The New Political Economy of Taxation in the Developing World
Format of Original
Taylor & Francis (Routledge)
Review of International Political Economy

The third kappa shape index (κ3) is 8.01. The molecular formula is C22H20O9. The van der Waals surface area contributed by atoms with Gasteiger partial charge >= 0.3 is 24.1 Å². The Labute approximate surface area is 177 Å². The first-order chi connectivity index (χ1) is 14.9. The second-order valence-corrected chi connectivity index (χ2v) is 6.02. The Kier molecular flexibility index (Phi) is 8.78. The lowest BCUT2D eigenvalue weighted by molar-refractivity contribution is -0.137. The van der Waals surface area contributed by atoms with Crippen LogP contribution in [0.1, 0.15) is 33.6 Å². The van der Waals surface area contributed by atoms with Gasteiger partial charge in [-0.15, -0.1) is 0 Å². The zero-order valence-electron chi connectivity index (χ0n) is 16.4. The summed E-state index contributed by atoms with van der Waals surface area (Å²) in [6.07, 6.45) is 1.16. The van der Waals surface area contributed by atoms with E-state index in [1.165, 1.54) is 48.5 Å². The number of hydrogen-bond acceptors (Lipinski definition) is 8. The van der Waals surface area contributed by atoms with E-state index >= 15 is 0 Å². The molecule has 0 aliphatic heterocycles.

Concomitant with globalization, neoliberal tax reforms have spread across the globe since the early 1980s. In many countries, statutory rates, the number of tax brackets, and the incidence of tax allowances have been reduced for income taxes; in the developing world, international liberalization has also been associated with reduced revenues from trade taxes and increased pressures for expansion of the value added tax and income tax revenue intake. Yet, competition for mobile assets and new opportunities for tax avoidance potentially constrains taxation of corporate and personal income. Thus, contemporary conditions create especially severe challenges for the pursuit of greater income equality and enhanced public goods provision in developing nations. The present paper situates this special issue's contributions within the theoretical and empirical literatures that seek to explain contemporary changes in taxation. I argue that we know quite a lot about the tax effects of globalization, domestic politics, and their interaction in rich democracies; we know much less about how international forces and domestic factors influence tax reforms in the developing world. In this context, I highlight how each paper in this volume contributes to our understanding of the impacts of globalization and domestic politics on tax policy choices and, in turn, the challenges and opportunities for revenue mobilization in developing nations.